And so, as an important indicator of bank lending officers’ biases, this gives us an idea of how far they’re going to raise the bar for loans and thereby limit credit accessibility across categories. We did mention last week the one exception to that would be the off-loadable government sponsored entities, their qualified paper, that being the one exception. These gentlemen point out that when bank lending contracts, particularly with commercial and industrial loans, earnings per share—thinking of the stock market here—earnings per share come under pressure with a lag of two months, suggesting that we are already well towards the arrival of a slowdown in earnings and what at a certain threshold would then be considered a recession.

Kevin: So is there anything new to add to what you were talking about last week? I mean, any new information that would say that there’s not going to be a recession?

David: Nothing new to add to our previous comments on the likelihood of a recession hitting somewhere between June and September. We think that’s the timeframe that we see this.

Kevin: That’s pretty soon.

David: We’ve said that before and we say it again, tightening financial conditions and bank lending fits the bill nicely, and are part of a slowing economic activity. We’d see that in the economy. What Mike Wilson and David Kostin of Goldman Sachs and Morgan Stanley are saying is, you’ll see it impact corporate America and you’ll see it on a two-month lag from tight lending to a decline in earnings per share measures. There is a direct impact. And of course, if you’re going to see a decline in EPS, you’re going to see a decline in share price most likely as well. So to have two of Wall Street’s chief equity strategists read the SLOOS report and conclude, as we have, that the second half of 2023 may hold significant challenges for growth and many surprises on the downside, what that suggests is that the Wall Street bias is shifting. As the bias shifts, so do the allocations across portfolios.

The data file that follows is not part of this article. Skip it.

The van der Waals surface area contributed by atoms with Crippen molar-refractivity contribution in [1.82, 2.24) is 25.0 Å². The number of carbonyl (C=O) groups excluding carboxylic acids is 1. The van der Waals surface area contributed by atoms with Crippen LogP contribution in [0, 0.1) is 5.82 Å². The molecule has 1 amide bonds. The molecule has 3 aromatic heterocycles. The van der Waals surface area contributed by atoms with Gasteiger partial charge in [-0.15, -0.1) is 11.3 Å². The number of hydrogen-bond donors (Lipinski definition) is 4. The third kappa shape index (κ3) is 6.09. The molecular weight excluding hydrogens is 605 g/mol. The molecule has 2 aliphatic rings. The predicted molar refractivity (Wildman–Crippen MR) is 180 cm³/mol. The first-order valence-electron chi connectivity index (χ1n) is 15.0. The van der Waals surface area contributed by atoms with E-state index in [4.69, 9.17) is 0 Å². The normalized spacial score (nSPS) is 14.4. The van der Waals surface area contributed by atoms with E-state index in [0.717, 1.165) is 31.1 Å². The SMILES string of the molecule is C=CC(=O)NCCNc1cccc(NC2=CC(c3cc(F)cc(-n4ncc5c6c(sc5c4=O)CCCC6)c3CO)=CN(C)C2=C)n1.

Kevin: And you watch allocations. You actually watch what people are thinking about the market using credit default swaps, CDSs, and you bring this up often in the Commentary. What’s happening on the CDS market right now as far as allocating of bond funds?

David: Well, speaking of allocation shifts, yeah, we do watch CDS pricing, and we also watch spreads very closely. And the US high-yield spread to Treasurys is at a very modest level—the difference between a Treasury yield and a junk bond yield—those spreads have not widened considerably. And when you see them widen, it’s an indication of stress within the fixed income markets. A Financial Times article from May 13th discussed the eminent selloff in junk bonds, and they showed a chart from Haver Analytics overlaying the SLOOS percentage response to tightening lending to small firms with the movement in high-yield spreads. Very fascinating chart. If you have a subscription, again, go back to the May 13th edition and look for that.

Kevin: What would cause that selloff? I mean, in junk bonds, are people just moving to higher quality paper?